Clark’s Grebes Rushing in September – Nikon D500, f7.1, 1/1600, ISO 640, Nikkor 500mm VR with 1.4x TC, natural light
Two days ago I was photographing Forster’s Terns at Bear River Migratory Bird Refuge on a very smoky morning, the terns were coming in at irregular intervals so I paid attention to other birds in the area including ducks, geese, pelicans, egrets, herons, coots, gulls, swallows and a few grebes while waiting for the terns to fly past.
There haven’t been as many Western and Clark’s Grebes and their young at the refuge as there have been in previous years and that has been disappointing. Part of the reason we may be seeing fewer grebes and their young is a draw down of the water on the refuge; for some kind of maintenance project, that was done at the same time these grebes should have been building their floating nests out on the water impoundments. The project was postponed and water was released back into the water impoundment units but by then I believe the grebes had moved elsewhere due to the lack of water and their need to build floating nests for the safety of their nests and broods. Hopefully nesting was more successful for the grebes in other locations, like Farmington Bay WMA.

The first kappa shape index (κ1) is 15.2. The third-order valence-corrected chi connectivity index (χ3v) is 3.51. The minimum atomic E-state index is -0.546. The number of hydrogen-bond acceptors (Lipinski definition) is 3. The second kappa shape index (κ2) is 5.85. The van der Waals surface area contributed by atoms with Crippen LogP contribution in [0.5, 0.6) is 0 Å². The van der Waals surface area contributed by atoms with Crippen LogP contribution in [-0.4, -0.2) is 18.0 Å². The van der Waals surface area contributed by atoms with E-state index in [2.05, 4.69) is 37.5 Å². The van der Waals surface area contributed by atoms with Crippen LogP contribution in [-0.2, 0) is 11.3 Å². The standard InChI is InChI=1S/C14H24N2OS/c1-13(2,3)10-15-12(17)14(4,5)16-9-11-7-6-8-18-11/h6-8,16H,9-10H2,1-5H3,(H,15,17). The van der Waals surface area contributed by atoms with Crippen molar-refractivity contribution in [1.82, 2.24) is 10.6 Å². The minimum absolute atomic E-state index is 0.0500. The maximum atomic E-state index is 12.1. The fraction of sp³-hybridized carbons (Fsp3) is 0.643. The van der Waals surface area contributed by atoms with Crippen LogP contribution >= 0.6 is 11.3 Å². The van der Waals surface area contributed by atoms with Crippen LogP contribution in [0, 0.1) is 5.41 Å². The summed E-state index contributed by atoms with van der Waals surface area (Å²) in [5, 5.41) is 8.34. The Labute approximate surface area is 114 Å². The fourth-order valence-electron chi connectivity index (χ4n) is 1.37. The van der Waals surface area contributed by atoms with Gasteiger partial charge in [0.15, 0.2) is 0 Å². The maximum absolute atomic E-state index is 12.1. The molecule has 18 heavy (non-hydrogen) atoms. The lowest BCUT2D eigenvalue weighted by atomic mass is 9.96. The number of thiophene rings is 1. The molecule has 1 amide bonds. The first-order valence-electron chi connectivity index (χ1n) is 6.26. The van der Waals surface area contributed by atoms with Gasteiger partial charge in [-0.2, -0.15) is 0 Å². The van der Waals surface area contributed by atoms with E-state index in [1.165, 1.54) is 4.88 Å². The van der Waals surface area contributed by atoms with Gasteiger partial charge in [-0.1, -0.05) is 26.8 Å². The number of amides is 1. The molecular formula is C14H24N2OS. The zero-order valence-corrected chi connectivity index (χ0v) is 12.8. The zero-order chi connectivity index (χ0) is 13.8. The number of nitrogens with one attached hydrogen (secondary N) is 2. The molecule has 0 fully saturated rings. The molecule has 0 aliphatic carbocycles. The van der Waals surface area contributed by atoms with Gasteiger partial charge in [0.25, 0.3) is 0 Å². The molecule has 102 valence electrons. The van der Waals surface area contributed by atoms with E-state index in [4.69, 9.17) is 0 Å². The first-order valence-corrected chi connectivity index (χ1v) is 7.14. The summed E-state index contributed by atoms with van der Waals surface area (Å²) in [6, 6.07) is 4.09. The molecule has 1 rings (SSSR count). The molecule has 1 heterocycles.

Any who… I was watching for Forster’s Terns to fly past when I heard grebes calling in the distance and turned my lens towards a pair of Clark’s Grebes that I could see on the water near a stand of rushes. I could see the pair “ratchet pointing” but didn’t think much of it for a second. Then I realized that the grebes were displaying mating behavior which I found very strange for this time of the year, I missed their breeding displays this breeding season because the refuge was flooded and closed while they would have been “water dancing”.
I started taking a images of the grebes even though I knew I wouldn’t get any stellar photos because of how far away they were but as soon as I started firing the pair of Clark’s Grebes performed their Rushing Ceremony. I was positively amazed to see the Clark’s Grebes rushing across the water this late in the year, personally I’ve never seen them rush past the end of July. This isn’t a high quality image but I am sure glad I turned my lens towards these grebes.
I do believe this is a male and female because the grebe on the right appeared smaller than the grebe on the left in all of my images. I don’t think these Clark’s Grebes are intending to nest this late in the season but I still found their behavior at this time of the year astonishing. I just never know what I might see when I am out photographing birds.
Life is good.